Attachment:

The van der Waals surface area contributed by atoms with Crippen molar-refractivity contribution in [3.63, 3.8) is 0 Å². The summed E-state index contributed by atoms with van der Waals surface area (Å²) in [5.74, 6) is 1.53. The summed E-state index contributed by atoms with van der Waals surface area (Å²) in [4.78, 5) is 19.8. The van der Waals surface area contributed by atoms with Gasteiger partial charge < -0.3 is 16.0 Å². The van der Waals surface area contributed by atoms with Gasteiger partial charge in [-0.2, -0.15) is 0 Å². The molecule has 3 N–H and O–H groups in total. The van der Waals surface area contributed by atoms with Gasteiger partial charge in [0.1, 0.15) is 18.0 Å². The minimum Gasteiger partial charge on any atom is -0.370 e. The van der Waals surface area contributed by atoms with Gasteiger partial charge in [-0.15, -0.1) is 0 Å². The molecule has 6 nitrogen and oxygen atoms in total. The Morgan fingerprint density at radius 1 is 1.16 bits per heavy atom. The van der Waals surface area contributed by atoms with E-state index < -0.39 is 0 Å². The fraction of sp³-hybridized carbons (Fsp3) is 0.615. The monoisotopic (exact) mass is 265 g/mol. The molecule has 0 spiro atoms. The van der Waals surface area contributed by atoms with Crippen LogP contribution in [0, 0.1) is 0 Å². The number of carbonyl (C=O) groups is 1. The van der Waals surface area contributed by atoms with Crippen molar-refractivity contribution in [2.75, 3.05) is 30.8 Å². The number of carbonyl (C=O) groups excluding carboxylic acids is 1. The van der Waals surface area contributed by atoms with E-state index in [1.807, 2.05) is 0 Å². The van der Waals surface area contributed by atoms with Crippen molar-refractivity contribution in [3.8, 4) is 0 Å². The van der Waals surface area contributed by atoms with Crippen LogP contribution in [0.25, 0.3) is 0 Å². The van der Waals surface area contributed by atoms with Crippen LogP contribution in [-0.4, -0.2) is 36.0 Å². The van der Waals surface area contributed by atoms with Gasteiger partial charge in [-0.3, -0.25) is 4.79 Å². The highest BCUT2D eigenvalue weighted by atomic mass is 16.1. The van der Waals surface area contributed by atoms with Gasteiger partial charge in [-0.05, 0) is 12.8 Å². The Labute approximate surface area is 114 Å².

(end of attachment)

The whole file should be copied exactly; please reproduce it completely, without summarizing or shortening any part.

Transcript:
The van der Waals surface area contributed by atoms with Crippen molar-refractivity contribution in [3.63, 3.8) is 0 Å². The summed E-state index contributed by atoms with van der Waals surface area (Å²) in [5.74, 6) is 1.53. The summed E-state index contributed by atoms with van der Waals surface area (Å²) in [4.78, 5) is 19.8. The van der Waals surface area contributed by atoms with Gasteiger partial charge < -0.3 is 16.0 Å². The van der Waals surface area contributed by atoms with Gasteiger partial charge in [-0.2, -0.15) is 0 Å². The molecule has 3 N–H and O–H groups in total. The van der Waals surface area contributed by atoms with Gasteiger partial charge in [0.1, 0.15) is 18.0 Å². The minimum Gasteiger partial charge on any atom is -0.370 e. The van der Waals surface area contributed by atoms with Gasteiger partial charge in [-0.15, -0.1) is 0 Å². The molecule has 6 nitrogen and oxygen atoms in total. The Morgan fingerprint density at radius 1 is 1.16 bits per heavy atom. The van der Waals surface area contributed by atoms with E-state index < -0.39 is 0 Å². The fraction of sp³-hybridized carbons (Fsp3) is 0.615. The monoisotopic (exact) mass is 265 g/mol. The molecule has 0 spiro atoms. The van der Waals surface area contributed by atoms with Crippen LogP contribution in [0, 0.1) is 0 Å². The number of carbonyl (C=O) groups is 1. The van der Waals surface area contributed by atoms with Crippen molar-refractivity contribution in [2.75, 3.05) is 30.8 Å². The number of carbonyl (C=O) groups excluding carboxylic acids is 1. The van der Waals surface area contributed by atoms with E-state index in [1.807, 2.05) is 0 Å². The van der Waals surface area contributed by atoms with Crippen molar-refractivity contribution in [3.8, 4) is 0 Å². The van der Waals surface area contributed by atoms with Crippen LogP contribution in [0.25, 0.3) is 0 Å². The van der Waals surface area contributed by atoms with Crippen LogP contribution in [-0.4, -0.2) is 36.0 Å². The van der Waals surface area contributed by atoms with Gasteiger partial charge in [-0.3, -0.25) is 4.79 Å². The highest BCUT2D eigenvalue weighted by atomic mass is 16.1. The van der Waals surface area contributed by atoms with Gasteiger partial charge in [-0.05, 0) is 12.8 Å². The Labute approximate surface area is 114 Å².